linshEeles is a township in this parish, situated on the south side of the Coquet, at the confluence of the Redleesburn, one mile and a half west of Alwinton. Its area, inclusive of Barrow township, is 14,077 acres, and its rateable value is £3,147. The number of inhabitants in 1801, was 87; in 1811, 92; in 1821, 97; in 1831, 114; in 1841, 98; and in 1851, 97 souls. The landowners are Walter Selby, Esq., Ralph Carr, Esq., and William Trotter, Esq.
kidland lordship is an extra parochial liberty, situated two miles north by west of Alwinton, the property of Sir Thomas Legard, and comprises an area of 11,825 acres, of which the rateable value is £1,742. Population in 1801, 60; in 1811, 54; in 1821, 62; in 1831, 69; in 1841, 63; and in 1851, 61 souls. This is a mountainous district, and the Cheviot breed of sheep are found here in their greatest perfection. The principal mountains in and about this lordship are Cheviot, Cushit, Flint Crag, Hogdon Law, Maiden Cross, Milkhope, Rookland, Shillmoor, &c. The neighbourhood of Kidland Lee, on the west side of the Alwine, is the most fertile part of this district, though the great majority of the hills are covered with rich verdure. Here are the remains of some ancient British entrenchments, and in a romantic glen, near the source of the Alwine, the ruins of Memmerkirk are still visible.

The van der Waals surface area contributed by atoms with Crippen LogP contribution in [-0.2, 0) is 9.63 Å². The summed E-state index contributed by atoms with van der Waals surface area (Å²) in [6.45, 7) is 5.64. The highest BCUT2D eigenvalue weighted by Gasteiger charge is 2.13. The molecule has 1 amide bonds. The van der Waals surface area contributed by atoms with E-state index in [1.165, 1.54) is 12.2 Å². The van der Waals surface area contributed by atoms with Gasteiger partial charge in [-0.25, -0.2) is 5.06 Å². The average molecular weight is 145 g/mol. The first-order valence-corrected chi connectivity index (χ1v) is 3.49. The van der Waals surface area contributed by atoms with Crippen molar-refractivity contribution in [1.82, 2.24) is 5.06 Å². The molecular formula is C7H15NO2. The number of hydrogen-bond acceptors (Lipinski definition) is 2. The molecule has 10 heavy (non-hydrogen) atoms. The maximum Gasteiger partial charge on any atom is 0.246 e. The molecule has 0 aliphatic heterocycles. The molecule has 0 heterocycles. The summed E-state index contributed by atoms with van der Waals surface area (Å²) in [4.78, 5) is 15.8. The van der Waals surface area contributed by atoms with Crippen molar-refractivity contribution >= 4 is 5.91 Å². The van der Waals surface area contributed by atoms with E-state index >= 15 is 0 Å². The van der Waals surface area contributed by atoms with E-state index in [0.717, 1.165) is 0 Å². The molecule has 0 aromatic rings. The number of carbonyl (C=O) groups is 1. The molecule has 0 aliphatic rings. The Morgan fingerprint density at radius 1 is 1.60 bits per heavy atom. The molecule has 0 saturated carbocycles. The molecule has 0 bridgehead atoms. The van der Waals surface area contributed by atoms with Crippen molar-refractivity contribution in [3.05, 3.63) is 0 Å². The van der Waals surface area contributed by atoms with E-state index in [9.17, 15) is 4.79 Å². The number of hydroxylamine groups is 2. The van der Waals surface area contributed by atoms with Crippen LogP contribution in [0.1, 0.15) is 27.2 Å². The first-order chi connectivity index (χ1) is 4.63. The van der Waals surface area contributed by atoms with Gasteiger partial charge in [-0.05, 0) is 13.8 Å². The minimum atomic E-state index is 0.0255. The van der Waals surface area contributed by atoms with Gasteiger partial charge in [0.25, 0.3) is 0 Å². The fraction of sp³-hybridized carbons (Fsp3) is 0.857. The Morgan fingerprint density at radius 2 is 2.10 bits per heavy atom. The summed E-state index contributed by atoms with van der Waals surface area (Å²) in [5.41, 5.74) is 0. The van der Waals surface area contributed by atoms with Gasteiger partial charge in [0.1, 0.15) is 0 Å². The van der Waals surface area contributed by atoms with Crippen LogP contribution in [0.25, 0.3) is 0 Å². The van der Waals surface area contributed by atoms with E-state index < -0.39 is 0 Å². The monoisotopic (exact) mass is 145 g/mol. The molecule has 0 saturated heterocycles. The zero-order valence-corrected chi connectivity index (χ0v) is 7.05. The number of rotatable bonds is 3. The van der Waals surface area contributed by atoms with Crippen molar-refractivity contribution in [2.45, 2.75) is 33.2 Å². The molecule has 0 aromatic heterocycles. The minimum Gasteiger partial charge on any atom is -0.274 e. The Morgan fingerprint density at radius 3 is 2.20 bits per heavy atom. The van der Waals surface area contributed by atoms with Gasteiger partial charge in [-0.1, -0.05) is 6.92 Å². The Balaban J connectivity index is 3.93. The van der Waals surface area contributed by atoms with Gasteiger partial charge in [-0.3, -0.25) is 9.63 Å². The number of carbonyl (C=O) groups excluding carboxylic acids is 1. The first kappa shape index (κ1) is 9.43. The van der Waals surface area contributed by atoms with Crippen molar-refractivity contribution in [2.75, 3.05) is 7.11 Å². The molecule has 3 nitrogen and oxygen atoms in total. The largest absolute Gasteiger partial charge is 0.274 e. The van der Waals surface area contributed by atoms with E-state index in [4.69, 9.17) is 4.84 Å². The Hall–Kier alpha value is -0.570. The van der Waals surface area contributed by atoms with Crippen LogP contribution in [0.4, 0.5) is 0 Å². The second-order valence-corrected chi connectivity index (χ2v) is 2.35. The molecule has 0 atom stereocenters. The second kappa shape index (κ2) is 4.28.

William Whellan & Co., History of Northumberland, 1855
1. Surely an error for Percival Clennel(l), mentioned further on in the parish description.
29 March 2008
© Steve Bulman